Friday, March 07, 2008

The dawn of a new era

Young Logan Chicken takes a bold step tomorrow...he's off on his first Scout camp-out without Dad. Well, I'll be there for some of it...I'll drive him and whoever else up (to Deception Pass State Park), and I'll hang out through Lunch. But then, some time around 1 or so, I'll hop in the car and split, leaving him alone in the wilderness. Only not really, 'cause he'll be surrounded by other Boy Scouts. But kind of, since none of his buddies are going and so the only person he really knows is Nick, who is like a Freshman in High School.

So, why am I abandoning him like this? 'cause I've got tickets to Alanis Morisette, that's why. And really, isn't that more important than the boy's first camp-out?

Actually, while that sounds calous, and while I'd love to stay and spend the weekend up there, in a way it's good 'cause a large part of the Boy Scout thing is teaching independence and self reliance. And that's hard to do when Dad's there, and it's hard for Dad to let go. I still remember my first trip with the Boy Scouts - although it involved actual hiking, rather than just car camping...we left Bellevue on a damp Saturday morning (I think...might have been Friday afternoon) and drove out I-90 a ways, parked, and hiked the whopping 2 miles up to Talapus Lake.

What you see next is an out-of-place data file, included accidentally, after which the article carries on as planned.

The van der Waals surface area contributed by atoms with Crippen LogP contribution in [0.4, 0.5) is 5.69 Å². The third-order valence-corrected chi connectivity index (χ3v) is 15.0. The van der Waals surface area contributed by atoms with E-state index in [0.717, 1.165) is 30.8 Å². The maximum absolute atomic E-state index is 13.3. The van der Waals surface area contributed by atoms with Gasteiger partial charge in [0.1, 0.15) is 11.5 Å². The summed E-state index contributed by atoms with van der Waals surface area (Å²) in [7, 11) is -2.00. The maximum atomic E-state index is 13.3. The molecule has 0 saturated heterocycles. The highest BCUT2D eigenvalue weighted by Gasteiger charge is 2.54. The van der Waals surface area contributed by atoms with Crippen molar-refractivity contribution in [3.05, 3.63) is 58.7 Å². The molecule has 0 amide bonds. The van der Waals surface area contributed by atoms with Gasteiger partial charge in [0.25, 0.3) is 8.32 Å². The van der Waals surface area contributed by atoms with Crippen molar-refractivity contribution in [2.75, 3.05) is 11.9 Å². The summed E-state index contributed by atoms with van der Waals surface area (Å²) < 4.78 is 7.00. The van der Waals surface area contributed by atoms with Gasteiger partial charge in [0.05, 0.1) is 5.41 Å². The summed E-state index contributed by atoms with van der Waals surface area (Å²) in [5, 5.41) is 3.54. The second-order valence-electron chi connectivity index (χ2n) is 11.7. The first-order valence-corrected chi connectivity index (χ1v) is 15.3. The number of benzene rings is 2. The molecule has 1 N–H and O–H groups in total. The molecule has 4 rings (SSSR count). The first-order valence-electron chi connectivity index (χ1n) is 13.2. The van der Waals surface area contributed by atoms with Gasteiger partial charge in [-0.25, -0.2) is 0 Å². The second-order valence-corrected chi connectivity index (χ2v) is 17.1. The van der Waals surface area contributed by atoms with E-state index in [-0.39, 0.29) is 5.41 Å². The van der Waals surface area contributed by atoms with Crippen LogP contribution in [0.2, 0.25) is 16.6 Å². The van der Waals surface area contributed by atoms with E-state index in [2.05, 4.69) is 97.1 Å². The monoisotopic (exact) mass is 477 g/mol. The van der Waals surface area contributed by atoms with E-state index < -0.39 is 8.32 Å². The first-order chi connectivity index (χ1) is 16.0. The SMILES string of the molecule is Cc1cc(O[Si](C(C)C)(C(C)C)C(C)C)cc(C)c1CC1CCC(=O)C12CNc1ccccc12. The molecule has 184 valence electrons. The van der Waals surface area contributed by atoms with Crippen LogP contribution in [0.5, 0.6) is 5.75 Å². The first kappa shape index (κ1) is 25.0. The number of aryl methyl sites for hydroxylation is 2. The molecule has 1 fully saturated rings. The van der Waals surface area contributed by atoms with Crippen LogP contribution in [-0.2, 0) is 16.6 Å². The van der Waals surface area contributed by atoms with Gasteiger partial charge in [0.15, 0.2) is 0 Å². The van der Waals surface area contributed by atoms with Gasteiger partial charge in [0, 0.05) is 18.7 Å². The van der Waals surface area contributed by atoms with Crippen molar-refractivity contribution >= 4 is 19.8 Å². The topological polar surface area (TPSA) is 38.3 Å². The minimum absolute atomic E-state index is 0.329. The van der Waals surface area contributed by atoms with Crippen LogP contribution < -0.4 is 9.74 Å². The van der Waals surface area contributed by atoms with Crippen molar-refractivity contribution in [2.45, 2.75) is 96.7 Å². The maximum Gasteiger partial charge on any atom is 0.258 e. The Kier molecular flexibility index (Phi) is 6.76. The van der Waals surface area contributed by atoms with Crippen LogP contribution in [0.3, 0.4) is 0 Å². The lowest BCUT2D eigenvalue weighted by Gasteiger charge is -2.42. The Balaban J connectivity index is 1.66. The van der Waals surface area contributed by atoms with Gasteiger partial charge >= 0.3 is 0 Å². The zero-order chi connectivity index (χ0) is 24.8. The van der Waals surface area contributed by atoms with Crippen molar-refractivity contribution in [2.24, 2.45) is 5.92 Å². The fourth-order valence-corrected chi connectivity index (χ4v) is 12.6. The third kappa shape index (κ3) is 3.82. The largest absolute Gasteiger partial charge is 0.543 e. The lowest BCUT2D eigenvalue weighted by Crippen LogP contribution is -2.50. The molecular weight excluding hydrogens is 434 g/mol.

My main memory of that trip were the tents - Troop 638 at the time had tents that were really more of a rain fly...two poles - a tall one in front and a short one in the back - with a couple ropes and a bunch of plastic pegs. If you set it up correctly the bottom of the "tent" ended about 3 inches off the ground. You slept on your ground cloth and hoped that none of it was sticking out under the edge of the tent. They worked fine if you did it right, but if you were on a hill, or it was windy, you were going to get damp. They also didn't keep the critters out, as the guy I was sharing a tent with found out when a chipmunk came in, ate through his pack, and ate a good chunk of his candy bar.

I also remember the poncho. That was the first time I'd worn a rain poncho, and since Dad liked to buy things I could grow into it was huge (well, to his credit it was supposed to be big enough to cover me AND the backpack). We looked like bats wandering around the camp site under the dripping trees.

And I remember that that was when I learned that if you're standing around a camp fire and the smoke is blowing in your face, if you say "I hate rabbits" it makes the smoke go away. Or it's supposed never really worked for me. Wonder if that tradition continues? I guess I'll find out on Sunday when I drive back up to pick the boy up!


bonnie said...

Tag, you're it!


bonnie said...

ps - Fun being reminded of the contrast between some of those older-school tents vs. the spiffy little sky-blue number with the bungee-loaded flexy-poles and the handy-dandy sandy-gear foyers I have now.